Letter from America 5: At the heart of America
My host family. Let me tell you about my host family here in Michigan. Their name is Roberge, a family name that
originates in French-speaking Canada. Ed and Libby have three children. Alex their eldest, who was born in Korea and is currently at College in Kalamazoo, was adopted soon after birth. Vince, also at College in Dearborn, is training hard in the world of competitive cycling, and works in Starbucks in his spare hours. The youngest is Jacqueline, a sophomore at High School, and currently training hard at her ice hockey. Ed is a counsellor at a prominent private High School nearby, whereas Libby, a former attorney, is now teaching Global Education at Stevenson High School itself. They are a remarkable family, and have given me the warmest welcome any human being could hope for. Through them I have been able to learn so much about the less visible aspects of the American way of life, and it is so much more appealing than the stereotypical images that we receive through the media. Their sincere and unpretentious approach to life has been an inspiration.
Social times. Since the novelty of my presence at Stevenson hasn’t yet worn off,
the flow of invitations has made life exciting for all of us. And I am pleased to say that Ed and Libby have frequently been included, and the social timetable has all too often extended into routine sleep time. Amongst the highlights have been several at home dinners, a meal at a Jewish Deli (matzoh ball soup, blintz and potato latkes), a meal in Mexican Village in down town Detroit followed by a couple of fascinating one-act (two character) plays in a small 50 seat theatre. Both plays had been written and directed by a couple who, in the daytime, teach High School. Their pieces not only introduced us to some prominent personalities in the anti-slavery movement of the 19th century (John Brown, Sojourner Truth and Mother Jones), but also challenged our perceptions of what the reality of slavery and servitude was really like. I was deeply moved. During the interval, they served an Irish cabbage soup and soda bread, and afterwards we repaired to an Irish pub just down the road.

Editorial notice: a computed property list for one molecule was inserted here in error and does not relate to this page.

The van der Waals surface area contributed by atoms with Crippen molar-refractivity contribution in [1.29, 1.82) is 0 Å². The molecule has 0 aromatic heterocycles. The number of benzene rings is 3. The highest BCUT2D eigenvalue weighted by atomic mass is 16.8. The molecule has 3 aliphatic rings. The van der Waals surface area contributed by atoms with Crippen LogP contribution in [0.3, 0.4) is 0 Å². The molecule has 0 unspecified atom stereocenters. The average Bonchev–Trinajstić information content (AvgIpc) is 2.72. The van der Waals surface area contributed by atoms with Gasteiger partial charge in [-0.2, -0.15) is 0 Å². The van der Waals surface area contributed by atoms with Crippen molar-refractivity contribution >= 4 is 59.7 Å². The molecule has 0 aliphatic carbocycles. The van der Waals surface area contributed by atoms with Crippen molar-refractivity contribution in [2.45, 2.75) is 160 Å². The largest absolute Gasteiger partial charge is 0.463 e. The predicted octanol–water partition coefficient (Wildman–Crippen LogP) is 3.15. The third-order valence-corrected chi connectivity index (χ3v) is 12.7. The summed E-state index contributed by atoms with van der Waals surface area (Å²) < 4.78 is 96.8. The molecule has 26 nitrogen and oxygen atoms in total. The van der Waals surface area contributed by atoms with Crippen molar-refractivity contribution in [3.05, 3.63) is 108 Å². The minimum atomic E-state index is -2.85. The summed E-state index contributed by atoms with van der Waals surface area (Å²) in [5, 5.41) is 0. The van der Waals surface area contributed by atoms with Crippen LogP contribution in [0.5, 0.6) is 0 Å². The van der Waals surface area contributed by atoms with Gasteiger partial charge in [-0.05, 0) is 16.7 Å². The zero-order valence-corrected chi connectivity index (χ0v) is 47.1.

School drama. In the drama department at Stevenson, the director Mike Corliss took on an ambitious project. Not only did they stage a production of Neil Simon’s Odd Couple, but they also staged two separate versions, one with a female cast, and the other with a male cast. I had the opportunity to see the female cast, which included two male characters playing the roles of Spaniards from Barcelona. Their imitations of the Spanish linguistic and physical mannerisms were so good that I thought they were senior students of Spanish. But I was wrong. I discovered later that they had used a special home tutoring course (with CDs and videos) that coaches budding actors in these areas. I later met one of the girls featuring in the boys’ performance coaching herself in English mannerisms of speech. She was walking the corridors plugged into headphones and audibly repeating lines!
Caught in the press. The American press has prominently featured the visit of our beloved Prince Charles and Camilla recently to the US. Their life story has been billed as the “longest running British show since ‘Upstairs Downstairs’!. By their quoted manners of speech you will recognise British royalty. Of the British Memorial Gardens at Ground Zero, Camilla was heard to say: “It was terribly, terribly moving”. The Americans wanted to know if her image had improved from the “ungainly frump” they were familiar with. I’m not sure they have drawn a conclusion on that. The most closely guarded secret, however, was the menu of the dinner at the White House. The NY Times must have had an insider because they revealed that the main course included buffalo tenderloin and chanterelles. To be compared to roast beef and Yorkshire pudding, perhaps?